Children in Church

As I was sitting in church on a recent Sunday with a wiggly four year old on my lap, a snuggly six year old next to me and my other five offspring seated nearby I had a brief moment of wondering why I put myself through this extra work. Our last church was family integrated and there was no other option but to keep the children with us, so I was used to the parenting in the pew lifestyle. It was different in this new church. Keeping my kids in church when I am pretty much the only one doing it,  seems like an odd choice. There are sweet people in the nearby classrooms who would love to relieve me of my children for a few hours while I listen to the sermon.
As I listened to the sermon and monitored the children's wiggles I thought about the reasons why I continue to keep my kids with me.

Napping in church
1. It gives me another opportunity to see if they respect what I have to say, will they actually listen to me when I ask them to sit quietly or will they defy me?

2. It gives them an opportunity to see adults worshipping God, it seems like the kids who sit with their peers end up being less comfortable singing or even lifting up holy hands to the Lord, I don't want my children inhibited in this way.

3. It gives them an opportunity to grow in knowledge. Instead of a short 5 minute Bible story and then a
half hour of talking veggies, my children have the opportunity to hear whole chapters of the Bible read and explained.

Although I don't think it is erroneous for parents to put their children in class, especially homeschool parents who are theoretically spending plenty of time parenting their own children, it was good for me to reiterate to myself why I was going through the extra effort of teaching these children to sit still in big church when it might be an easier option to send them to class. Amazingly, at the end of today's service, my four year old, who seemed to be quite distracted during the service, turned to me and said, "I love God". Can you imagine what the big people sermon was about? The love of God.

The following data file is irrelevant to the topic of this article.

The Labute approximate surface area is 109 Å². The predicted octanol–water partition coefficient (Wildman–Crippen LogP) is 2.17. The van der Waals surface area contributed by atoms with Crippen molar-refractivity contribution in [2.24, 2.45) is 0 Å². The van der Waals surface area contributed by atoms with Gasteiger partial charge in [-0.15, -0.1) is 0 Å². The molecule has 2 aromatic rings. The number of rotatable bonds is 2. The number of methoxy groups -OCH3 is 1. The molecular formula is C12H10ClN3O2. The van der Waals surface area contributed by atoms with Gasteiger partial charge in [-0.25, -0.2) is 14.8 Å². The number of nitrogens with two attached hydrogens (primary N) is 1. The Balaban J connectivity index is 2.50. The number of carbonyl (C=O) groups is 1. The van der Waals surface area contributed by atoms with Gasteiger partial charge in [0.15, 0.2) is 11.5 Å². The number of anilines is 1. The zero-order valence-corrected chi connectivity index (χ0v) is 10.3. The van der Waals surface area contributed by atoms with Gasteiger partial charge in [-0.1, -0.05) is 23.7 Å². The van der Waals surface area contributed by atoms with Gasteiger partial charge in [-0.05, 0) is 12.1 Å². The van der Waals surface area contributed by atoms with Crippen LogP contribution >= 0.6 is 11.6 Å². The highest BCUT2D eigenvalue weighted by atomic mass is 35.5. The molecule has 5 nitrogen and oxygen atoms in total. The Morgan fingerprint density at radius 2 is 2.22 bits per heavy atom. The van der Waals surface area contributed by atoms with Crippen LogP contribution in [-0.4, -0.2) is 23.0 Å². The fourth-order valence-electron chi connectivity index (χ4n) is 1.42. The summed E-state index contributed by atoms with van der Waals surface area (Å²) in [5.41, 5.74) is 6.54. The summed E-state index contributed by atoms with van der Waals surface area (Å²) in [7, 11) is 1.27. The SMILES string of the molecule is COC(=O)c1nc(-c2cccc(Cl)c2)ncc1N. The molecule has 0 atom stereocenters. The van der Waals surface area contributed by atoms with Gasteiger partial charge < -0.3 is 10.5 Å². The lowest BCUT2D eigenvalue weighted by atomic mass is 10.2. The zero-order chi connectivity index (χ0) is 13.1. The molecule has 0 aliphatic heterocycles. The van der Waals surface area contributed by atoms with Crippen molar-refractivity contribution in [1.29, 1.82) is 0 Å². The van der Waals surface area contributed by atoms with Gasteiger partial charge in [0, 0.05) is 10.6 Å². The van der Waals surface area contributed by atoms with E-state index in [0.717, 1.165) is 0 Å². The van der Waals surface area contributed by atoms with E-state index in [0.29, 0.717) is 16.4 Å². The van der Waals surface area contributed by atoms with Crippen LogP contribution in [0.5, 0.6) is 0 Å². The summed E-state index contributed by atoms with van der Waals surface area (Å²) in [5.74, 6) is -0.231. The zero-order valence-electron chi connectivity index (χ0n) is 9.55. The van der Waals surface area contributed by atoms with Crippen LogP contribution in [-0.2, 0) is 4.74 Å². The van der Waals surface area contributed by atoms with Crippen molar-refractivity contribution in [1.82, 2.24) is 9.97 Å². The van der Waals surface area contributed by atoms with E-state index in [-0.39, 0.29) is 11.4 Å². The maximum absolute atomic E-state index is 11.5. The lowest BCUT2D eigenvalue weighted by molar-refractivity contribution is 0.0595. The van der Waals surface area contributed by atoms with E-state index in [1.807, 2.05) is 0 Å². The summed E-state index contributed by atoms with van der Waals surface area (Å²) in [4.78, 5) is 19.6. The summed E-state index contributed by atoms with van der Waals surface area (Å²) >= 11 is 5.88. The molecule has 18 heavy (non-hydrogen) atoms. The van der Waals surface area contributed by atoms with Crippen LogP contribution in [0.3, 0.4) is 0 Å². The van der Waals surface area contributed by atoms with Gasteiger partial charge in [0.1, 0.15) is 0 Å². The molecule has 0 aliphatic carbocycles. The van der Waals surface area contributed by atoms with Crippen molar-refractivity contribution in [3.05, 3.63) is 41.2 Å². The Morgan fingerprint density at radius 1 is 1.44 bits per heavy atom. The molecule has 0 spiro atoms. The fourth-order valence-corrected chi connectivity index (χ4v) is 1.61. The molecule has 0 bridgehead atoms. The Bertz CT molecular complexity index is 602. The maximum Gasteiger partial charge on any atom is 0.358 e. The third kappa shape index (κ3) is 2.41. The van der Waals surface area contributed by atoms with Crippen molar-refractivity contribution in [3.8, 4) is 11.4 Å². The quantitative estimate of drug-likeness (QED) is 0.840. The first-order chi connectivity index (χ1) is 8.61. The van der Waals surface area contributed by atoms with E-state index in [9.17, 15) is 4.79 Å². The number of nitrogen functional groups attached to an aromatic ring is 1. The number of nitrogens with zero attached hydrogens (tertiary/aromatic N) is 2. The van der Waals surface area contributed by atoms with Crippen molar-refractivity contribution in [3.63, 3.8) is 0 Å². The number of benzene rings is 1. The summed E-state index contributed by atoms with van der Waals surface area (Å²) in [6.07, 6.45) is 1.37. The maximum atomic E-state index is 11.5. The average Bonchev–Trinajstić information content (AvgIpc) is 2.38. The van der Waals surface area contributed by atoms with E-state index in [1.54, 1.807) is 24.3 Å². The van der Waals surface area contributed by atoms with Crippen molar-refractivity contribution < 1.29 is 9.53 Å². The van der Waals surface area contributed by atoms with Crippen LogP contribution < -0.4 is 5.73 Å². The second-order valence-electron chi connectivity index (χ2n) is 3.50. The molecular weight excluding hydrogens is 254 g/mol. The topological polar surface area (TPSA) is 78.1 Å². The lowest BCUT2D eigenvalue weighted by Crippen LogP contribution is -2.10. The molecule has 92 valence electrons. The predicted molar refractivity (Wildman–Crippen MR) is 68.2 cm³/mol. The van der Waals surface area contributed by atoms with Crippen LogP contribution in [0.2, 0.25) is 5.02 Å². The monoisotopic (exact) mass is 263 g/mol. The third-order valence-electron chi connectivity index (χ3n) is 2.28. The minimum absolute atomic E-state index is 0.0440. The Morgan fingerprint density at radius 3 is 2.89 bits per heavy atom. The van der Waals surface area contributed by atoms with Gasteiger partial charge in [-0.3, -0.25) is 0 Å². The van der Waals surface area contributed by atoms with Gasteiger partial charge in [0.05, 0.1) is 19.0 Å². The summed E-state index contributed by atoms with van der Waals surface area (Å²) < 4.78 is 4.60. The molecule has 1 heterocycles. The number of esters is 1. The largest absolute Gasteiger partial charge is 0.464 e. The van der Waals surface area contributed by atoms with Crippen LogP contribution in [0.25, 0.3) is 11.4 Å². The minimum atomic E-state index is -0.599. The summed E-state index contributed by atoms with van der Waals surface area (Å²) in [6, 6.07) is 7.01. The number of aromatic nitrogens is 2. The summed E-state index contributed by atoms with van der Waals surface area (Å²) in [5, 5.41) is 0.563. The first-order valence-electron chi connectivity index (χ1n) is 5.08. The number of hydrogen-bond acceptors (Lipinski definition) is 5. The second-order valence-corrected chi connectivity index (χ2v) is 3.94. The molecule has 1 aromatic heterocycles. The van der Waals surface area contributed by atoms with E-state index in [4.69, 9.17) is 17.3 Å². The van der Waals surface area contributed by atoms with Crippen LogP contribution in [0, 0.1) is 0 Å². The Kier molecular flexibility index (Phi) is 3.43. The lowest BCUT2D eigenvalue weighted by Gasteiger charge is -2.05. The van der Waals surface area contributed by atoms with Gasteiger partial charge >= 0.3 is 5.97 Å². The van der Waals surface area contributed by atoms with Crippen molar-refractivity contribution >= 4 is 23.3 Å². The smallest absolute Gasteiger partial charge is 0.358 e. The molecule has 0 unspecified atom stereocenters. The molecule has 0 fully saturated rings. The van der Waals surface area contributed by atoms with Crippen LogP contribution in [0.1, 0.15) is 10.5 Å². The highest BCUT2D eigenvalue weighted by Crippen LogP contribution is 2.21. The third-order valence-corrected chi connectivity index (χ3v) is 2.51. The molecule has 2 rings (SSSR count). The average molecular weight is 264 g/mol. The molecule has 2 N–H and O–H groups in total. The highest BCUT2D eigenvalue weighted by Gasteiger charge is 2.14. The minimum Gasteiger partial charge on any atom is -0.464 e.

Church, it is not just for adults.


Baking Day with Preschoolers

I have been homeschooling and parenting for long years now and have read stacks of books on creating an ideal learning environment. Through my years of studying I have collected a cupboard full of lovely learning resources for my younger students. Wooden puzzles, objects for sorting, lacing shapes and pattern puzzles are all options which my young children can choose to occupy themselves with during school time. Even with all these activities available, my preschool son has had a difficult time settling himself down to creative work lately.  I came to the realization that maybe what he wanted was something real to do. The puzzles and worksheets are fun but sometimes what our kids want is real work. I was finally reminded of that and so we pulled out the wheat grinder and got down to business.


Between carefully measuring grain into the jar and cleaning up the spilled flour the youngsters were kept busy and happy for quite some time. Even though the work was not directly educational, they were developing their fine and large motor skills as they worked along with me making sourdough bread.


The flour ended up all over the floor, a small price to pay for such happy and busy children. The littlest spent many minutes cleaning up without a single request from me.


While my little guy was cleaning up the spilled flour his older sister was conducting dish duty.

With great concentration she scrubbed each dish, and although a few of them were quietly placed in the dishwasher or re-rinsed when she was out of sight, her diligent efforts and self confidence as she contributed to the family chores were a joy to see.


 As the dishes were washed and the floor cleaned my machine whirred along mixing up a nice batch of sourdough bread. We later enjoyed a delicious, warm roll slathered in melted butter as a reward for our labors. For the children though, the best reward was the joy they felt in being a helping part of the life of the home. Small children thrive on meaningful work in a joyful environment. Although it is always easy to provide the work, the patient and joyful attitude is what makes the learning fun.